At first I thought I would benefit from a portable table saw. But after some LJ forum discussions, and even after discussions with fellow turners who make similar spindles to my own, I decided that a band saw would be a better option.

Everyone recommended Delta band saws, but at $500… well, that would be something I would miss if it walked away unexpectedly or if I had to pack up my shop in quick order. So, with trepidation, I bought a $100 Skil band saw from Lowes.

This thing could not to be a powerhouse production saw by any means. The fence is ridiculous. I can see that even though I have NEVER USED a band saw before today. However, the saw cut easily through 2" tall and 12 inches deep Jatoba and sliced like butter through 1 inch of Purpleheart. Jatoba is HARD wood. HARD! And it didn't even burp or make unhappy noises or anything.

I think that's a good sign. I might only have about 5 inches of clearance with the saw… but it will do what I want it to do, and I don't have any more strenuous demands than the Jatoba blanks.

I guess I am happy with the money spent. And I won't miss it at all when I have the money and the nice place to store more durable tools.

Cheap isn't always CRAP. Even if it is made of plastic and it would probably crash to pieces if I knocked it too hard. I'll just be gentle on it. It'll do.
Lisa, I have been considering a band saw too. At the moment I don't have the room for a full size saw and have been looking, like Dave, so I'm interested in how your saw is performing. This sounds positive to me.

Aldo
 

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Cheapo Skil band saw - works good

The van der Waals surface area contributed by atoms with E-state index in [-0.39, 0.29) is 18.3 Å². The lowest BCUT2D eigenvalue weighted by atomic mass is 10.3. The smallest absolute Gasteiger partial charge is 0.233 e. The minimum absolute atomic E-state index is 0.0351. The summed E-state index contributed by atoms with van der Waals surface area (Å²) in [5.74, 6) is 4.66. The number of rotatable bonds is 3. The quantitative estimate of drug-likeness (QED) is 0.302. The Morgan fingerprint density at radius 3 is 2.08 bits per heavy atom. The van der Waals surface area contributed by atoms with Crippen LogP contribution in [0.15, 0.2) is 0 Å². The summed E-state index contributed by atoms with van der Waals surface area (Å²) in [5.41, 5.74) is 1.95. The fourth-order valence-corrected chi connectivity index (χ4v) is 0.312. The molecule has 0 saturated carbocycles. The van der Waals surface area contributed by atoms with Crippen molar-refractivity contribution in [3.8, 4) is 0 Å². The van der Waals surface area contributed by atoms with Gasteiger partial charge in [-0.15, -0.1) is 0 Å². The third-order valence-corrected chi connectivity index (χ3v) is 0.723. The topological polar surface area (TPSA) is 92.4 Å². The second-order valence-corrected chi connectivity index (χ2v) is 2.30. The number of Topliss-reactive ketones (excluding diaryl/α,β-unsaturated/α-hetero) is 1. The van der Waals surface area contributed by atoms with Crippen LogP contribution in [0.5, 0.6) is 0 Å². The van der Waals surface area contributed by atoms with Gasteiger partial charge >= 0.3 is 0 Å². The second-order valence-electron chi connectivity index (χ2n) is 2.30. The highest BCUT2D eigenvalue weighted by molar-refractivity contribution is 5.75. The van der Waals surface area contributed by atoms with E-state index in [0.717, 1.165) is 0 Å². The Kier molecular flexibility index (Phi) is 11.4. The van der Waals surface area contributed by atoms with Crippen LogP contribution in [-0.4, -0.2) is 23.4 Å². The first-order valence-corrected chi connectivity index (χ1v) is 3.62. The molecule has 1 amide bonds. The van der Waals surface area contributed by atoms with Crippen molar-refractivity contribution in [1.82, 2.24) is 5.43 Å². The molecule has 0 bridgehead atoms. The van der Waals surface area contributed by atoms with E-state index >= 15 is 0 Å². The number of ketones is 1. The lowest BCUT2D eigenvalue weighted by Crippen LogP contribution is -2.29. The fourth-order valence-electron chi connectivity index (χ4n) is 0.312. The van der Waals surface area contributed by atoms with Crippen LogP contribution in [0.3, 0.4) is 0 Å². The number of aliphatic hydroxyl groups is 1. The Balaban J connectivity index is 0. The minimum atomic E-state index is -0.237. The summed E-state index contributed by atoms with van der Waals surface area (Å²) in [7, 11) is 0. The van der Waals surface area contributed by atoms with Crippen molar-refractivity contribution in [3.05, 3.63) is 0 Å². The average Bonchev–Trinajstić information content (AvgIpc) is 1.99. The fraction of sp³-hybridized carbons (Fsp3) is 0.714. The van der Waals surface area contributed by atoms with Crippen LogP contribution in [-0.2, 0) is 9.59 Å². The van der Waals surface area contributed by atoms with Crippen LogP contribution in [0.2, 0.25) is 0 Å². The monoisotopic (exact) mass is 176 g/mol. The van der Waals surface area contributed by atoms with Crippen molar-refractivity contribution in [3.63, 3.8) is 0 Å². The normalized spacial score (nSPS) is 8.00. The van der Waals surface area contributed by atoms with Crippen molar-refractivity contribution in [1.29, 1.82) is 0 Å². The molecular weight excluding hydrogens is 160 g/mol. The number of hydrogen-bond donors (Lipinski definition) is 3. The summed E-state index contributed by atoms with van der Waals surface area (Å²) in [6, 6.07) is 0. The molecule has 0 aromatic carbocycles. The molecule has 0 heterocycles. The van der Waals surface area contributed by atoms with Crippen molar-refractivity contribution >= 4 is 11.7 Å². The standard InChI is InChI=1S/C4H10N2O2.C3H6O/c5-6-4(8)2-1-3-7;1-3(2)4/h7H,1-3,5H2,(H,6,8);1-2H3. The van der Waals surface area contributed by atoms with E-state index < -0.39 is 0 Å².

I have limited amount of space at the moment, and I'm also poaching some real estate in the shared garage with my landlord for the wood working toys. It's sort of damp, cramped, and a bit of a nightmare. I couldn't realistically expect that things wouldn't get stolen out of there either.

That meant that it didn't make a lot of sense to save up a ton of money and invest in the nicest largest tools that I would never want to part with. I would like to someday have a climate controlled shop with all the bells and whistles, and I don't want to start collecting serious quality power tools until I can give them the nice secure home they deserve.

So, I need to make some decisions when I realized that I wanted to be able to make small blanks for turning without having to bother my other wood working buddies.

At first I thought I would benefit from a portable table saw. But after some LJ forum discussions, and even after discussions with fellow turners who make similar spindles to my own, I decided that a band saw would be a better option.

Everyone recommended Delta band saws, but at $500… well, that would be something I would miss if it walked away unexpectedly or if I had to pack up my shop in quick order. So, with trepidation, I bought a $100 Skil band saw from Lowes.

This thing could not to be a powerhouse production saw by any means. The fence is ridiculous. I can see that even though I have NEVER USED a band saw before today. However, the saw cut easily through 2" tall and 12 inches deep Jatoba and sliced like butter through 1 inch of Purpleheart. Jatoba is HARD wood. HARD! And it didn't even burp or make unhappy noises or anything.

I think that's a good sign. I might only have about 5 inches of clearance with the saw… but it will do what I want it to do, and I don't have any more strenuous demands than the Jatoba blanks.